The bottom line is that it’s not looking good for water in the Cowichan River yet again this year.
The past two years have seen significant drought periods that have seriously endangered the river flow, to the point where volunteers have trucked salmon upstream so that they could survive to spawn and create a next generation.
And that’s just the most obvious water we can see.
Our aquifers, hidden in the earth beneath our feet, are not limitless, nor are the wells that draw from them.
But in spite of this, many in the Cowichan Valley continue to scoff at warnings not to take our water for granted.
It’s not just a Cowichan mindset, either.
Environment Canada has some sobering information about our country’s water use.
It might surprise you to know that in spite of low flow toilet rebates, and other urgings to take it easy on our water supplies, Canadians have grown more gluttonous in our water consumption over the years, not less. Between 1972 and 1996, Canada’s rate of water withdrawals increased by almost 90 per cent. During that time our population increased by only 33.6 per cent.
In 2004, the average Canadian daily domestic use of fresh water per capita was 329 litres. That’s every person, every day.
No doubt about it, we overconsume.
But, many argue, Canada has tons and tons of water. Stop worrying.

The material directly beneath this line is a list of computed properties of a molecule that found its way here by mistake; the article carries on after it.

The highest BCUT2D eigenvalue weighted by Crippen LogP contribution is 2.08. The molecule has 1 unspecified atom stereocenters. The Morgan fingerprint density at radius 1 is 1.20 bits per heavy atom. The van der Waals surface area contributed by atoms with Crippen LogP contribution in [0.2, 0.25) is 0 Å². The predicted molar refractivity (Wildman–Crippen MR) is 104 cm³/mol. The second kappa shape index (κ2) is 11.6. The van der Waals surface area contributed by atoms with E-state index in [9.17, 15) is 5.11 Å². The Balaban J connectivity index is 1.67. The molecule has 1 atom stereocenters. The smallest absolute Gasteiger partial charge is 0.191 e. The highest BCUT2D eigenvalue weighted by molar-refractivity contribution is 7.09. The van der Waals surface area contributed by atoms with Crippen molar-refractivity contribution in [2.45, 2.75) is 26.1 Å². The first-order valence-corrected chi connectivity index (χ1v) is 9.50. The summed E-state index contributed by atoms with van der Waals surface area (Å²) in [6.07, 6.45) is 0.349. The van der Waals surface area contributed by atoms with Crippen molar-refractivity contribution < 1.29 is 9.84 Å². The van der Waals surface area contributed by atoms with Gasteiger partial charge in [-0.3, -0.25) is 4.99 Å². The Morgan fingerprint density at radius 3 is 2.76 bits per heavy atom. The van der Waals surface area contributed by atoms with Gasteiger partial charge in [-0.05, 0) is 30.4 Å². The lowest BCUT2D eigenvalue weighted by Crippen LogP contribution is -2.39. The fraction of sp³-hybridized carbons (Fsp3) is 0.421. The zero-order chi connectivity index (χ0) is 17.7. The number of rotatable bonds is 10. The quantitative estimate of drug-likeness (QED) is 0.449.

According to Environment Canada, our country has only seven per cent of the world’s freshwater supply.
Sure, it’s better than if the country was mostly desert, but it’s not an endless supply, either.
Complicating that number is that 84 per cent of our population lives in a narrow band along the southern border, while 60 per cent of our water flows north to the Arctic Circle.
That puts a lot of stress on a small portion of our water reserves.
In Cowichan we can’t forget that we’re even more geographically restricted on an island. Industry use is, without a doubt, something that needs to be addressed. Industry is a big user and needs to invest in efficiencies.
But each of us also has a responsibility. So where can we conserve? Again Environment Canada has some suggestions.
Most of our water use inside the home takes place in the bathroom. So try cutting your shower time to five minutes.
More than 50 per cent of the water you apply to your lawn is lost due to overwatering. Fifty per cent! Two to three centimetres a week is generally all you need for an established lawn and garden.
The least we can do is get our average use levels back down to what they were four decades ago.